CP: It's always a challenge to immerse oneself in a new programming environment and struggle to learn in sufficient depth to be able to write a book. A lot of anguish and swearing goes on, but I enjoy the experience. Yet, I must confess that my greatest overall writing pleasure has involved two books that are rather different from the programming tutorials. These two books are -- pardon the extensive subtitles -- "Code: The Hidden Language of Computer Hardware and Software" and "The Annotated Turing: A Guided Tour through Alan Turing's Historic Paper on Computability and the Turing Machine." I have a few more ideas for books of this sort, and one of my goals over the next decade is to bring at least two of them into reality.

 

 

SF: That’s very cool.  I’ll definitely watch your blog for those titles.   In your software books, you include a lot of sample apps and tutorials. Which did you enjoy writing the most?

 

CP: Two years ago I took a two-day course on programming for Microsoft Surface -- the coffee-table-style computers now rebranded as PixelSense -- and on the second morning I wrote a program that conceptually features a spinning disk, and when you touch it and move your fingers around, you paint colors on the disk, but what you paint is also reflected in the four quadrants of the disk so it becomes an interesting design. It turns out that the touch processing and graphics are complex enough to pose a challenge for whatever platform I bring this to. The Windows Phone 7 version is in the marketplace under the name SpinPaint, but it's an XNA program rather than Silverlight, and the Windows 8 version makes use of DirectX.

 

 

SF: From books you write to books you read.  What books are on your bookshelf (or on your eReader)?

 

CP: Writing a book is so consuming that I'm not getting an opportunity to read as much as I like. But I recently finished Kate Summerscale's "Mrs. Robinson's Disgrace," a fascinating dissection of mid-Victorian culture in the context of one of the first scandalous divorces to take place under England's Divorce Act of 1857. I'm making my way through Hilary Mantel's novel "Bring up the Bodies," the second in her trilogy about Henry VIII seen through the eyes of Thomas Cromwell.  Hoping for my return back to the world of the reading are Stephen Carter's alternative history "The Impeachment of Abraham Lincoln" and Rebecca Stott's "Darwin's Ghosts," which traces evolutionary concepts back to Aristotle.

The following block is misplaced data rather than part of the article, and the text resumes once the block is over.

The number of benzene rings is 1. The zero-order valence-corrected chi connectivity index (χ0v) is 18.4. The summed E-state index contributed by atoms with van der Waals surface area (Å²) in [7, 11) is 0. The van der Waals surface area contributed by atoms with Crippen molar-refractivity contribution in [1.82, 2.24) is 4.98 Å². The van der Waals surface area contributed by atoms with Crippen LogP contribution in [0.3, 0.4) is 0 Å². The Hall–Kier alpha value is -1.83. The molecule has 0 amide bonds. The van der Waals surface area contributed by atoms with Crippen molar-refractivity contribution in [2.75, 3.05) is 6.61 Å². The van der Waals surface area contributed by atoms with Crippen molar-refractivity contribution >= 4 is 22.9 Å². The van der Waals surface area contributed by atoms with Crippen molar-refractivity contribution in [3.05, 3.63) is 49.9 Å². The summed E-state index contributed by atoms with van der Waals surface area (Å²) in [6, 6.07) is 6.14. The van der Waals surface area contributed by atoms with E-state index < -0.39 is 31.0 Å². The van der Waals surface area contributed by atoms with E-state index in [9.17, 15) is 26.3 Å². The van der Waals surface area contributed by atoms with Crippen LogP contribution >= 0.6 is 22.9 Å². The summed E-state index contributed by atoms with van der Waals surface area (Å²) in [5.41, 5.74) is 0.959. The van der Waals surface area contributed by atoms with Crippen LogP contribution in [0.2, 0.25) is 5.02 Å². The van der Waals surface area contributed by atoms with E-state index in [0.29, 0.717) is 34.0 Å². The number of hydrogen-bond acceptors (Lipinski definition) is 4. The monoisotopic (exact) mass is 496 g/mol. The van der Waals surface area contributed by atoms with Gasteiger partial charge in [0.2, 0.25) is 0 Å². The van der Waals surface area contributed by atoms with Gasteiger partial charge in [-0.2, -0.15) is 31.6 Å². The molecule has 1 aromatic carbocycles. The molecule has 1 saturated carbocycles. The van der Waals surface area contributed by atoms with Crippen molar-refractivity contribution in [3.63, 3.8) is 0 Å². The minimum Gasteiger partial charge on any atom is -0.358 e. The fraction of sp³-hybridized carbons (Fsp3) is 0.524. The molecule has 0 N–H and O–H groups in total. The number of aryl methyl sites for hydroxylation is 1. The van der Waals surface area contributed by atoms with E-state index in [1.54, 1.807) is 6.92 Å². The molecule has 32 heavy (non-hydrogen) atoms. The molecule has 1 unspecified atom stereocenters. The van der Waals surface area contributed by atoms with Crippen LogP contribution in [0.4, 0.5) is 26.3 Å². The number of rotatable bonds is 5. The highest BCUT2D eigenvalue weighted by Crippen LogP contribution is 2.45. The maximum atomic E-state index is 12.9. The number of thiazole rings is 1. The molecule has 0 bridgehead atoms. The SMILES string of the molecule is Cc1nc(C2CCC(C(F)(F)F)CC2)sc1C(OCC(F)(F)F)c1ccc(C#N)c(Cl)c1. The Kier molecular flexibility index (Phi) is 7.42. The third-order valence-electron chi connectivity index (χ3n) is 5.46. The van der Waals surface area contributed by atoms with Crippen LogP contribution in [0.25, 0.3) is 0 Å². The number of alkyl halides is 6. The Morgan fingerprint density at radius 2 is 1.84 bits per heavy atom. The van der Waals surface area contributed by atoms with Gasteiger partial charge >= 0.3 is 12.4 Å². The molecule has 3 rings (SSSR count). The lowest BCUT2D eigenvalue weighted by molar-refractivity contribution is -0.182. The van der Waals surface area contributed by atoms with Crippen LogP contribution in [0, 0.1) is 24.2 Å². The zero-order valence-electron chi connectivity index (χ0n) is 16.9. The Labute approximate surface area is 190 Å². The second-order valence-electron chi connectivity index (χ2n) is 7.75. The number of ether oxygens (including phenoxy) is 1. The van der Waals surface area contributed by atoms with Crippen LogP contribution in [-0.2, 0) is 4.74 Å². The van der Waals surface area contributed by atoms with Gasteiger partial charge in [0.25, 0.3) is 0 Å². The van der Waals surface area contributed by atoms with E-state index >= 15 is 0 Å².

SF: Wow.  All of those sound very interesting.  What else might people not know about you?

 

CP: If I had the space for it, I would buy a loom and learn how to weave, and if I had even more space I would build a replica of Vannevar Bush's Differential Analyzer, and if I had even more space I would put together a gamelan ensemble, so maybe it's best that I'm confined to very small living quarters.

 

 

SF: LOL.  It may be best, but I would love to see (and hear) all of those! One last question and then I’ll let you go.  What is your favorite word?

 

CP: Eclectic. It's similar to electric but much more versatile.

 

SF: Love it! Always a pleasure Charles.  Thank you! 

Published Aug 07 2012, 12:01 AM by